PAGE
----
Densa’s Extraordinary Annual Meeting

 I called the meeting to order.

It was not a very big turn-out – especially for a club with so many potential members and, after all, this was an Extraordinary Annual Meeting to mark the 10th anniversary of Densa.

Densa is the society for those whose IQs are within that exceedingly wide band between that of a cos lettuce and the average politician. Members’ IQs must be well below those of Mensa, the international society for those whose IQ’s fall within the top 2 percent of humanity’s.

I asked Threnody, who had kindly agreed to take the minutes of the meeting (providing, she said, everybody spoke very slowly) to once again count the attendance. She said it was still four – Neil Summink, Liz Simpson, Ray Henderson and Nolan Hasbean. At least we had a quorum if we counted the caretaker at the back of the hall and the fact that Liz had brought her little cross-eyed dog, Fluffy.

I adjusted my sash of office which is of a fetching purple material although, I noticed too late, it did need pressing. A dab of tetrachloride here and there would have helped too. It has “PRESIDANT” proudly emblazoned in it.

I then declared the meeting open. Everybody clapped and the little dog yapped.

I recounted our humble beginnings in an office at The Star on March 5 1993 and told how, eventually, Densa became far more powerful than Mensa. After all, we have a DAILY newsletter (called The Star) which is a cut above Mensa’s monthly newsletter that uses old jokes to fill up spaces.

I warned Densans of our growing responsibilities. Lots of high-IQ people have left South Africa because of crime and the way government people run off with our money, and the soccer. This brain drain throws an extra burden on us Densans because very soon there’ll be only us left (not forgetting Fluffy who could end up as Minister of something).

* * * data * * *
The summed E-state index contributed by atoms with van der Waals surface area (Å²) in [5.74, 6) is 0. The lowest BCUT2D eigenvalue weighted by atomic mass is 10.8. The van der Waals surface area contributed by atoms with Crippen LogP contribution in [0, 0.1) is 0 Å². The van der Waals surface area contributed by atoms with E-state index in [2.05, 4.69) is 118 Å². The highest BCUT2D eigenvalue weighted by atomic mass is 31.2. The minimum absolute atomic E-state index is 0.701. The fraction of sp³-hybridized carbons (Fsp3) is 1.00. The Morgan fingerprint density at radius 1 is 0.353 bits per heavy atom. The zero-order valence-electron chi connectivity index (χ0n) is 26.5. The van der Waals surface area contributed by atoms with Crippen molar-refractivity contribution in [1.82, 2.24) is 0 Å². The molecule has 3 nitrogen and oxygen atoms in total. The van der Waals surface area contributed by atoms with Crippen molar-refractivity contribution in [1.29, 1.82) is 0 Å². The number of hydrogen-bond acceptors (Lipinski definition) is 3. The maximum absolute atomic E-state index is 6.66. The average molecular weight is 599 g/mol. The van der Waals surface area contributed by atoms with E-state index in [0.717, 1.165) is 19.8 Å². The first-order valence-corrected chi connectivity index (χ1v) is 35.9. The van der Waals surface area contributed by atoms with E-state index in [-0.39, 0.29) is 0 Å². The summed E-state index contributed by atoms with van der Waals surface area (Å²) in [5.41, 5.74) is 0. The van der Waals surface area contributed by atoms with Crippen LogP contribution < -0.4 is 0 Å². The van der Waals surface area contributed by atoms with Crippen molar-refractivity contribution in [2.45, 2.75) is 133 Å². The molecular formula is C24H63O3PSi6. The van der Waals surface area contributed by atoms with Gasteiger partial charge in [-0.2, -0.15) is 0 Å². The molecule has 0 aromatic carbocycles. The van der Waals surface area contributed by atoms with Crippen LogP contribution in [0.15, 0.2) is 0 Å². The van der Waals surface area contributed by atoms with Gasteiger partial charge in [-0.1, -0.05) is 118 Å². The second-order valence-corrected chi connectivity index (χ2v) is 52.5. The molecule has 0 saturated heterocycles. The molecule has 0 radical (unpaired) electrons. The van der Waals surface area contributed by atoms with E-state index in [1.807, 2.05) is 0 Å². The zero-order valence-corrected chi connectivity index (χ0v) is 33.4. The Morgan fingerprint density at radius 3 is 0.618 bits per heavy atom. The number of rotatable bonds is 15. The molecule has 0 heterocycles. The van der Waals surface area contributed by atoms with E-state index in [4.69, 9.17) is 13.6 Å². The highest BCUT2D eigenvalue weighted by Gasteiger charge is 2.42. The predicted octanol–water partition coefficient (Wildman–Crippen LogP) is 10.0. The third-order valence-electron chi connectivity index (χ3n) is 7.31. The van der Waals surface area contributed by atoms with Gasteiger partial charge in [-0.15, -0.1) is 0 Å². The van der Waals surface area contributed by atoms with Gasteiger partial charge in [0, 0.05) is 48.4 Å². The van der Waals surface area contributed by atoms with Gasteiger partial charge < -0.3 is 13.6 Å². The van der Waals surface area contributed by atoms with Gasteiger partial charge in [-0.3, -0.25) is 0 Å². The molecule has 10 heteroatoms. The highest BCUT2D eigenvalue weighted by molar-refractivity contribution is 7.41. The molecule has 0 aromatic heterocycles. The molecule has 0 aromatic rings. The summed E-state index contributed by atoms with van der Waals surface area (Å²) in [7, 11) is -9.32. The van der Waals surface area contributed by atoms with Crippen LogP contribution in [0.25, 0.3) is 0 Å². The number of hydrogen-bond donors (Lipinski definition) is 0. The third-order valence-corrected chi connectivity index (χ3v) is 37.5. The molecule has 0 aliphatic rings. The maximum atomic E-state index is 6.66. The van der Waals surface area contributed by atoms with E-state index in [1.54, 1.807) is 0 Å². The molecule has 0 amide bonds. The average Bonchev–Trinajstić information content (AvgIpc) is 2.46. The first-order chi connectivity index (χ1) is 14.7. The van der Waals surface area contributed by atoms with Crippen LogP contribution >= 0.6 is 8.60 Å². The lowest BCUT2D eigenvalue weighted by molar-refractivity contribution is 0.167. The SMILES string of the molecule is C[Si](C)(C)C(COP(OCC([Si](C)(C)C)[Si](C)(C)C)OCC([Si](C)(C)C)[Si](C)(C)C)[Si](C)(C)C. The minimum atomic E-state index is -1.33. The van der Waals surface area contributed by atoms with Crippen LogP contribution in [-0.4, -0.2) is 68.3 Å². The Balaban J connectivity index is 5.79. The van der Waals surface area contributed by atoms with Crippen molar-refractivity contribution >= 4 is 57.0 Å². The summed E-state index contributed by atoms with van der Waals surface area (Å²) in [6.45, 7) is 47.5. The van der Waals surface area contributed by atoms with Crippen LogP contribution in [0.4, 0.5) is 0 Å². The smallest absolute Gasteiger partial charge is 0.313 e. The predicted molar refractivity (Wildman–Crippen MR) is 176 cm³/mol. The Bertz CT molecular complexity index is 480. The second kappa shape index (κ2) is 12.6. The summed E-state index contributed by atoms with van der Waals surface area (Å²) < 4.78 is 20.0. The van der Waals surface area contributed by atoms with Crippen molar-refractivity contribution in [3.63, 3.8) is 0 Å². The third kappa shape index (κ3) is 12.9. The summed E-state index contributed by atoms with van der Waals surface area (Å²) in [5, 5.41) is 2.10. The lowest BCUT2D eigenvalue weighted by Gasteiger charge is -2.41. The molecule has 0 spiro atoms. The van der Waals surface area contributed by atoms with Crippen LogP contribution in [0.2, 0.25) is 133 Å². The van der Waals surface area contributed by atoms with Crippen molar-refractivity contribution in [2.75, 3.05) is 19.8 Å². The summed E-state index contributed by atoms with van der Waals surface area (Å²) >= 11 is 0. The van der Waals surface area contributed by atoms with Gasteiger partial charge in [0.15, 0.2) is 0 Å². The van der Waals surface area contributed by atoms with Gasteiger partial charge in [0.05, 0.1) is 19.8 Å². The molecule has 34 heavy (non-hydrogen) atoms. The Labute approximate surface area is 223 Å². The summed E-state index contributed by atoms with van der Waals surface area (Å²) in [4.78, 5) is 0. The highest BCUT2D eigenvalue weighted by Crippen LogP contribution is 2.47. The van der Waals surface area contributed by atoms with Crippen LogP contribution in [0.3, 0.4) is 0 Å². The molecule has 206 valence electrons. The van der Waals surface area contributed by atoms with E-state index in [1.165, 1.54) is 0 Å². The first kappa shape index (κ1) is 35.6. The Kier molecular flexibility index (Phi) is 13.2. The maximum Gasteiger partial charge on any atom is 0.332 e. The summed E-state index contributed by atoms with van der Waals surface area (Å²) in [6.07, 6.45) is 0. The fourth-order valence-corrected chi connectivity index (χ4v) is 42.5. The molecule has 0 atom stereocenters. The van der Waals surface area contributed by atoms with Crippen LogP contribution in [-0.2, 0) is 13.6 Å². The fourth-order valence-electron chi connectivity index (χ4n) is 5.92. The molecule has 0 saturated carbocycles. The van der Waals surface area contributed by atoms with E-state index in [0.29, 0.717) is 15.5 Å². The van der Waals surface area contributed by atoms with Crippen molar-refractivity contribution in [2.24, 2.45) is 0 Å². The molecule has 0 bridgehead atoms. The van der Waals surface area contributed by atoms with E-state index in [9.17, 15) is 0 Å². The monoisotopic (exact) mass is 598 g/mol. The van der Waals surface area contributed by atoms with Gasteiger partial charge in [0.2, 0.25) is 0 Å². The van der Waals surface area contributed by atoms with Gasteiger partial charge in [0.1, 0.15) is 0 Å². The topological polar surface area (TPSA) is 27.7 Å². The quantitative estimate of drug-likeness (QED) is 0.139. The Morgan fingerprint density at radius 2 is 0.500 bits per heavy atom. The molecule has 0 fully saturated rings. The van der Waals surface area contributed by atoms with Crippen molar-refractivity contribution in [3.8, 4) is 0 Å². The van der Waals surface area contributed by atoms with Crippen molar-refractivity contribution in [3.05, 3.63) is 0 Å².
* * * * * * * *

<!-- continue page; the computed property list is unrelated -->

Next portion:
At this point I made a little aside to myself. THINKS: Secretly I welcome the brain drain because I have always found intelligent people difficult to understand. I recall driving on the M1 in the rush hour when a female member of Mensa was explaining something on the radio. I had to concentrate so hard that my car juddered to a halt in the middle lane.

But Mensans – the very name sounds as if their members come from somewhere far out in the firmament, like Pretoria, are very vulnerable.

For example, I recall a Mensa newsletter in which a mensan said that a meeting of the Academy for Future Science “nearly blew my mind”. Mensans are very susceptible to this kind of injury. They can read A Short History of Time while chewing gum but ask them something simple like, “What is the square root of the Shri Lankan XI?” and it can blow their minds as surely as one can blow an egg – phoop!

I drifted further into reverie and wondered what happened to a mensan whose mind had blown? I suppose a little ceremony is held and they get the Pointy Cap with the Big D on the front and are guided towards the door.

But what do you think it was that nearly blew this mensan’s mind? It was a scientist who said, “aliens are stealing humans to experiment on them. Some are returned. Some are not.”

This came as no surprise to me. For years I’ve suspected that aliens come in the night and steal people’s brains while they sleep. These are then pan-fried in Martian restaurants. When the victims wake up they are – naturally – none the wiser but, for some reason, become seized by a desire to enter politics.

Thus have aliens come to rule the world.

Now where was I? Hey, Threnody! Where’s our quorum gone? Threnody? Thren… Fluffy?